> One can cite plenty of examples to the contrary, such as the aggressive, physically intimidating attempt <https://www.nydailynews.com/opinion/cuny-law-students-heckled-talk-campus-free-speech-article-1.3947583> to disrupt a talk by legal scholar Josh Blackman at the City University of New York School of Law in April. But it’s hard to think of a more dramatic rebuttal to claims that campus PC is a myth than what happened at Columbia University on Friday night.
> This time, the alleged offender was not a far-right provocateur like the infamous Milo Yiannopoulos or even a controversial “dissident feminist” like Christina Hoff Sommers. It was a progressive Indian-American comedian and comedy writer, Nimesh Patel, the Emmy-nominated former writer for “Saturday Night Live.” He had been invited by the Columbia Asian American Alliance to perform at a charity event called CultureSHOCK: Reclaim.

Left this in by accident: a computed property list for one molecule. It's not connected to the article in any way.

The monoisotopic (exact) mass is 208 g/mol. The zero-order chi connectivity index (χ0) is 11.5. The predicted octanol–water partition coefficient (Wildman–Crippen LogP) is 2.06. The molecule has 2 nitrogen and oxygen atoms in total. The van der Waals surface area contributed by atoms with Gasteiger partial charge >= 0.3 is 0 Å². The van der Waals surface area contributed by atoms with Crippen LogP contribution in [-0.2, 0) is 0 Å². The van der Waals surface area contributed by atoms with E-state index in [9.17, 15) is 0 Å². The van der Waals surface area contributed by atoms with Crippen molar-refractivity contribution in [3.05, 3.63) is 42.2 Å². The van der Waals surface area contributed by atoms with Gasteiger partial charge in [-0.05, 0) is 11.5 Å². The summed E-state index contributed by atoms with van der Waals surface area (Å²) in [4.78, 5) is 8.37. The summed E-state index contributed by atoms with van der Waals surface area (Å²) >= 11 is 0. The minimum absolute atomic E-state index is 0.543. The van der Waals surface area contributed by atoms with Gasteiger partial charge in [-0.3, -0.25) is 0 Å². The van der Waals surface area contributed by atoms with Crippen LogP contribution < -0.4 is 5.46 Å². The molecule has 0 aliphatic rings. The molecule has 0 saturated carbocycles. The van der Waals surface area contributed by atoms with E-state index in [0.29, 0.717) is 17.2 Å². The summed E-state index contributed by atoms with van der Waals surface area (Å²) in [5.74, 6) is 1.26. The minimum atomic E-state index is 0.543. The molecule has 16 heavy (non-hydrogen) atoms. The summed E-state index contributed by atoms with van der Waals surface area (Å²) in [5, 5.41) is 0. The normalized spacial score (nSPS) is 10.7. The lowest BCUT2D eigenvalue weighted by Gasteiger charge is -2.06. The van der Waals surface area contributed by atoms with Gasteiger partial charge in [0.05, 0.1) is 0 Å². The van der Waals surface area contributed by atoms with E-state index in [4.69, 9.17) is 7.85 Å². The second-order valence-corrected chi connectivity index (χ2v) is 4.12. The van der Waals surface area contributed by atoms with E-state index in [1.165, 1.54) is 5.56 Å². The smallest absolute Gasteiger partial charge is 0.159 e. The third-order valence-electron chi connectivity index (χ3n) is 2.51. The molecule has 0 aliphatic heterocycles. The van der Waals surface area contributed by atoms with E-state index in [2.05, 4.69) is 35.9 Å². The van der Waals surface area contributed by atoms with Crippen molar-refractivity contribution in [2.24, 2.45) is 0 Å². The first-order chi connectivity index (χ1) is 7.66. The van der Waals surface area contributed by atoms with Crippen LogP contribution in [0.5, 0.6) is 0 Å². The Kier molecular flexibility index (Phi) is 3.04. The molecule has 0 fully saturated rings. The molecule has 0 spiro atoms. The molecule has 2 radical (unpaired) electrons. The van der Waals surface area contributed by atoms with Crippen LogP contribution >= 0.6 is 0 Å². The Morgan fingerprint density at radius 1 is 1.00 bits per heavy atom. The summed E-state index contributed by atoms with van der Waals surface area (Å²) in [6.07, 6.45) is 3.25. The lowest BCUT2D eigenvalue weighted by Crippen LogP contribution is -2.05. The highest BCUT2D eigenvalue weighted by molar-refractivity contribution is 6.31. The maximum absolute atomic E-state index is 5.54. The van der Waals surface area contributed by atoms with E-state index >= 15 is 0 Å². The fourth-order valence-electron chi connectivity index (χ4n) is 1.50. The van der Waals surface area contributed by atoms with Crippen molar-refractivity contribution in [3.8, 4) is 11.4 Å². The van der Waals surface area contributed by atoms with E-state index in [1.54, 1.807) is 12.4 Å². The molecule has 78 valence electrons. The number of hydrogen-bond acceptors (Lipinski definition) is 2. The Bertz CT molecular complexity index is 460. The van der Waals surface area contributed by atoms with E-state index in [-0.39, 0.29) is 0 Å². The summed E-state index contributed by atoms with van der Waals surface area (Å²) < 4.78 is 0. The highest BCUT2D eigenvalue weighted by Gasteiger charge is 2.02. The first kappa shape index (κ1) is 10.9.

> Apparently, Patel was too shocking for CultureSHOCK. According to a report <https://www.columbiaspectator.com/news/2018/12/01/student-organizers-boot-snl-writer-from-stage-during-standup-routine-for-jokes-deemed-offensive-2/> in the Columbia Daily Spectator, after about half an hour, the organizers interrupted him, informed him that his jokes about ethnicity and sexuality were offensive, and told him to wrap up. Patel tried to stand his ground, asserting that he was simply exposing the audience to ideas found “in the real world.” The organizers responded by cutting his mic. (Shut up, they explained.) Then, Patel left.